By Jim Schutze
By Rachel Watts
By Lauren Drewes Daniels
By Anna Merlan
By Lee Escobedo
By Alice Laussade
By Scott Reitz
At this point, the most startling thing about the Pixies' reunion isn't so much that it happened. The iconic alternative band and its fans have now had seven years to come to grips with that much.
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What's most surprising about the band's reunion, these days at least, is that it's still happening. After 11 years apart, the Pixies have now been together just about as long as they were during their initial run from their formation in 1986 until their unceremonious breakup in 1993.
"It's just blowing us away," drummer David Lovering says, incredulous. "We would never have even thought. In fact, we do kid around about it, like, 'What are we even doing? We're definitely wearing out our welcome.'"
The weird part? Lovering's only half-kidding.
"The time is moving along to where it's been so long now that I'm starting to really think about that," he admits. "I certainly don't want to do that. I don't want to, y'know, make a mistake of it. But we're still getting offers for festivals and big shows and things like that. So, really, it's not ebbing in a way. It's still going great. So we're going to keep at least cautiously doing it. We've just got to be careful, I think. That's all."
Pardon his uncertainty: Currently on the road wrapping up a two-year celebration of the 20th anniversary for the band's 1989 opus, Doolittle, Lovering says he and his band mates—mercurial frontman Frank Black, oozes-cool bassist Kim Deal and underappreciated guitarist Joey Santiago—are still coming to grips with their place in the alternative music canon. They still find themselves surprised at the passion and size of their following—which, without a doubt, is bigger these days than it ever had been.
That's the weird thing about the current Pixies; back when they were still an active band, releasing albums at an annual clip as they did between 1987 and 1991, they could never have drawn audiences like those they attract today. The closest the Pixies would ever come to that was in 1992 when they were hand-picked to support U2 on the Zoo TV tour—but those crowds weren't necessarily there for the Pixies so much as they were for Bono and The Edge. Even so, it was that brief moment in the spotlight that exacerbated the growing tensions between Black and Deal.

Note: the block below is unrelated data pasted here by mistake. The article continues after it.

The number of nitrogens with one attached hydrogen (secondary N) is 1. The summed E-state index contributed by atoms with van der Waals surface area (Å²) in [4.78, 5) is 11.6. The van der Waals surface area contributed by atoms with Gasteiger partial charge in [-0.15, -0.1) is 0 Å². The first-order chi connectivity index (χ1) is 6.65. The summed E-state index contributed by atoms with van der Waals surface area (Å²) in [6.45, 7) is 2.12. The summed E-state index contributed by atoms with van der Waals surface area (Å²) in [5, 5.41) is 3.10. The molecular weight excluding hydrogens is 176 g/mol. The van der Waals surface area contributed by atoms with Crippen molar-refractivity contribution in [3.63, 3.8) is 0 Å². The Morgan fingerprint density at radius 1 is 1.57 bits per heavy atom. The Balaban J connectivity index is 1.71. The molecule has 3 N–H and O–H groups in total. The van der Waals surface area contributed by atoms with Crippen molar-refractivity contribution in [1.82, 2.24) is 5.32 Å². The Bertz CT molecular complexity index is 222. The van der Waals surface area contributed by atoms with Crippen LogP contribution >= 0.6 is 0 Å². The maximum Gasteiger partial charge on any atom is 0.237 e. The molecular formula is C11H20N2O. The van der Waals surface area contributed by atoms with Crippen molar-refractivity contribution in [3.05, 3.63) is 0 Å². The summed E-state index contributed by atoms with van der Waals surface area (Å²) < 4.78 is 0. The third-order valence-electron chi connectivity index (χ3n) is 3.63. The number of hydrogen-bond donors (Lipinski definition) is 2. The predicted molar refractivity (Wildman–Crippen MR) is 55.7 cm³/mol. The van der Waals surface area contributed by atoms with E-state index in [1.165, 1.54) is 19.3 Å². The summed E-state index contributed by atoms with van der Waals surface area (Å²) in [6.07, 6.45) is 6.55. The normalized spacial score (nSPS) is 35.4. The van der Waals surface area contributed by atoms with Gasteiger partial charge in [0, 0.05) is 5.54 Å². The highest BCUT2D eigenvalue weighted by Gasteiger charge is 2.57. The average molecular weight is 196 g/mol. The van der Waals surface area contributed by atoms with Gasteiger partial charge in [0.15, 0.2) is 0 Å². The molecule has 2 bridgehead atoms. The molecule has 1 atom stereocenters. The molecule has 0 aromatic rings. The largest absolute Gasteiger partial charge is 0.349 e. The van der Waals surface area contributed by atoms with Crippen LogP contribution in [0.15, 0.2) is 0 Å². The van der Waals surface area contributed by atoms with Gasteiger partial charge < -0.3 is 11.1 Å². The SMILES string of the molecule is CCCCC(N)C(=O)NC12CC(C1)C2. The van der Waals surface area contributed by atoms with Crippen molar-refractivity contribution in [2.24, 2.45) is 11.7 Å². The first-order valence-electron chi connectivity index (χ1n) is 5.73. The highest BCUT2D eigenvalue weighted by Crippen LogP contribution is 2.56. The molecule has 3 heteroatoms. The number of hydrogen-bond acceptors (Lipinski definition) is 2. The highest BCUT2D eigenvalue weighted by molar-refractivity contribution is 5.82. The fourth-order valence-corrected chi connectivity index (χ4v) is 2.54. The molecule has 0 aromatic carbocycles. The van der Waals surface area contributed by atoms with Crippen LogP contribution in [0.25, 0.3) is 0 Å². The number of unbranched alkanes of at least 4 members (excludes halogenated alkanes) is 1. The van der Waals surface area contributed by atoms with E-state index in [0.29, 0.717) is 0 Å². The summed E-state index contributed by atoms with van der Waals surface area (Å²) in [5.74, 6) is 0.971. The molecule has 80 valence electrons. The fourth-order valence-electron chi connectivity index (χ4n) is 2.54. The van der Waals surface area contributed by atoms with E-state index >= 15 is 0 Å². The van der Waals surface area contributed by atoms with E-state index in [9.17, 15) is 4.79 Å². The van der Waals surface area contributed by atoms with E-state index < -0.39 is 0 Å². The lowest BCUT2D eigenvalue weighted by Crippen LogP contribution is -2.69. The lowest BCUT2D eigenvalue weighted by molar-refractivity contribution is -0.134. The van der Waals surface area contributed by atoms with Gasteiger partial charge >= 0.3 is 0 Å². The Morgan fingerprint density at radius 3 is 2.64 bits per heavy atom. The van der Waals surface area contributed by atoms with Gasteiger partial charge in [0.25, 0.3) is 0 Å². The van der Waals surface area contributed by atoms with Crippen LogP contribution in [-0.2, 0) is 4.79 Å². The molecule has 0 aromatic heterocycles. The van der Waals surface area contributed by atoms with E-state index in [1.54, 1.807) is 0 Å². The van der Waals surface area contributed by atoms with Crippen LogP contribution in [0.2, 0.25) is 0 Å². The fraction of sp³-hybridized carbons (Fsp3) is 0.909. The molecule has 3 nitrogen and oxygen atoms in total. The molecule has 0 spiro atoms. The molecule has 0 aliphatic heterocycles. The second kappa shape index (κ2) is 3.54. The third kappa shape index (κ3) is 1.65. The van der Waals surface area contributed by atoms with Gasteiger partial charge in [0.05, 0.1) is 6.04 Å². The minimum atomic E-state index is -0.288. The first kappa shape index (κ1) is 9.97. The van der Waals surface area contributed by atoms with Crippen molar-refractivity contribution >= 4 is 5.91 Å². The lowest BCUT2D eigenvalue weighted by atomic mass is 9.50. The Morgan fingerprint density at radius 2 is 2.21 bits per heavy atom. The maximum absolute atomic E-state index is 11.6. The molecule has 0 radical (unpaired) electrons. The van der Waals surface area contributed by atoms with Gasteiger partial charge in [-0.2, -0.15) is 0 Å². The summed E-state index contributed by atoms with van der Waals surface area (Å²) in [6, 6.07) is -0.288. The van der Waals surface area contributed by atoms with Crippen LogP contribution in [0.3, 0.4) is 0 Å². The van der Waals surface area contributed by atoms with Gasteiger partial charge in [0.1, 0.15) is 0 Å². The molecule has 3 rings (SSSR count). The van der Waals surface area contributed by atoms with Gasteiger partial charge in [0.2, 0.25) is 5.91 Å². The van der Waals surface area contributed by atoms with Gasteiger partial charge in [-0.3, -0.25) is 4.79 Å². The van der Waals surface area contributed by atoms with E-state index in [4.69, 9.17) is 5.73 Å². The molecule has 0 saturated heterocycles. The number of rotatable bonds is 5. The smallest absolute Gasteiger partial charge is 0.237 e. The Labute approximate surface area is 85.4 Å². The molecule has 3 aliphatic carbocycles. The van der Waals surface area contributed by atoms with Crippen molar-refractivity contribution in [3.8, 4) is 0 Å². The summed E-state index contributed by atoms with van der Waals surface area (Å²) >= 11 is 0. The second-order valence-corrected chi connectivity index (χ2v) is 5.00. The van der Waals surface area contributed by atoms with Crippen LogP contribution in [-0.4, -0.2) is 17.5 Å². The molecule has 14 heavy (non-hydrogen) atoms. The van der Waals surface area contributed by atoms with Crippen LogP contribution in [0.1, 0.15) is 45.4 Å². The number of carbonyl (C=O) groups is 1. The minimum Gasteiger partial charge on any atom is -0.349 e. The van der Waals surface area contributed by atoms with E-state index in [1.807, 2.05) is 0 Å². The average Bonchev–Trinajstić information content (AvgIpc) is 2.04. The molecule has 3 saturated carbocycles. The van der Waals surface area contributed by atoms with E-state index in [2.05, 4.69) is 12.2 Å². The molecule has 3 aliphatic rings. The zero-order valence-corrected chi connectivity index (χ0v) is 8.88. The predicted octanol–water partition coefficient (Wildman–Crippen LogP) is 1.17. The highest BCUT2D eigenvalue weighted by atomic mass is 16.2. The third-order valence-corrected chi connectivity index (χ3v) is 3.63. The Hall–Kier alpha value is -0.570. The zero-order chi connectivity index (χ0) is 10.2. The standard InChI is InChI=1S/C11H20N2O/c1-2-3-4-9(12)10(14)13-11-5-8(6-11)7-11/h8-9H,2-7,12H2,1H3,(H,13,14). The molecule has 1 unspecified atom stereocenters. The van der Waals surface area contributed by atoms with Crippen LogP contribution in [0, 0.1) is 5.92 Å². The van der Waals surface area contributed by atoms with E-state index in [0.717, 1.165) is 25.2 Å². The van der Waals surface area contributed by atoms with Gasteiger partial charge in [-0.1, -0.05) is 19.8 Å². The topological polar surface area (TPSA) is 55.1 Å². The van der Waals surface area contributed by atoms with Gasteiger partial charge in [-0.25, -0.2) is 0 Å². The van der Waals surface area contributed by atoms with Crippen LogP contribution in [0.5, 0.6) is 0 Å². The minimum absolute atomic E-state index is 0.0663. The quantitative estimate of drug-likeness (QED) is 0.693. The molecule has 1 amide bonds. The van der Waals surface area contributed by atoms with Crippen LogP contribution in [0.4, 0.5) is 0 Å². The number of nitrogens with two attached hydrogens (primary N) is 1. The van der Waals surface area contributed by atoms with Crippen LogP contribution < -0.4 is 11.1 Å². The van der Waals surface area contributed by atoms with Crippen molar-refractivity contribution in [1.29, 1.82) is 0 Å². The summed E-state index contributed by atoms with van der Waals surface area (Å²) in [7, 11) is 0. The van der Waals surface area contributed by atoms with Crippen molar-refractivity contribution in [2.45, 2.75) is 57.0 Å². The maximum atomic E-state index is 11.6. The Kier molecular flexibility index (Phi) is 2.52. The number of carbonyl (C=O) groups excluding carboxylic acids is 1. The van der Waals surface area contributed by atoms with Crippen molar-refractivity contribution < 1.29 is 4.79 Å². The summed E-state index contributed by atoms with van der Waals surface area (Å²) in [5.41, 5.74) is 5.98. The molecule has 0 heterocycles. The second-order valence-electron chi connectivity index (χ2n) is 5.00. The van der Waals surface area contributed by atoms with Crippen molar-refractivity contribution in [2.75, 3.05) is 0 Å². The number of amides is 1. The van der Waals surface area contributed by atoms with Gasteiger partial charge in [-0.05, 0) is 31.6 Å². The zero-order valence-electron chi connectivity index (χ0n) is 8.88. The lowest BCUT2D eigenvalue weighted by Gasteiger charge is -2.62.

And so the most promising and influential band of its generation split up—announced by Black via a fax, oddly enough. All four members went their separate ways. Black embarked on a successful solo career. Deal formed The Breeders, who, in the mid-'90s, saw the kind of commercial success that the Pixies could never attain in the late '80s and early '90s. Santiago became a studio musician and composer, scoring, among other pieces, the soundtrack for Judd Apatow's short-lived Fox series, Undeclared. And Lovering? He gave up drums—completely—and became a magician.
But the band's legend grew, getting name-checked as an influence by newer acts like Radiohead and Nirvana, the latter of which famously described "Smells Like Teen Spirit" as an attempt at writing a Pixies song.
Lovering makes no mistake about it: It's because of these mentions, he says, that people gave the Pixies a second glance.
"Ever since 2004 when we started out [with the reunion], it's like we've gone up to another level," he says. "It's just really surprising to us. Back in the day, it was a lot of, mainly, young guys going out to the show. Now, you get a lot of young women—and when I say young, I mean that they weren't even born when the record was out. They're getting this from all the talk of Nirvana and Radiohead and just the word about us through other bands, so they're coming to see it. And it's kind of insane, because they can sing along to every single word. They know everything. And it's almost shocking, y'know, just to see them singing along. And then you have the contingent of people my age that would rather be sitting, but they can't."
He pauses and laughs.
"But it's great," he adds. "It's a nice collection. When we decided to get back together, I don't think we had a clue as to what it would be or how it would turn out to be. So this was all definitely an awakening to see all of this. It's tough to peg—like if it was something with age or that we were due or that type of thing. Certainly, I think, back in the day, even for Doolittle, for example, I think it was a great album, but it really didn't do the greatest. It didn't do anything."
Well, maybe at the time. In 1995, six years after its release and two years after the Pixies' breakup, Doolittle finally reached the 500,000 sales mark. These days, it's slowly approaching platinum status—an honor long overdue to one of the most influential records of the grunge movement. Lovering credits producer Gil Norton, whom he calls "the fifth Pixie" and whom the band remained with for its next (and last) two releases, for helping the band find that groove.
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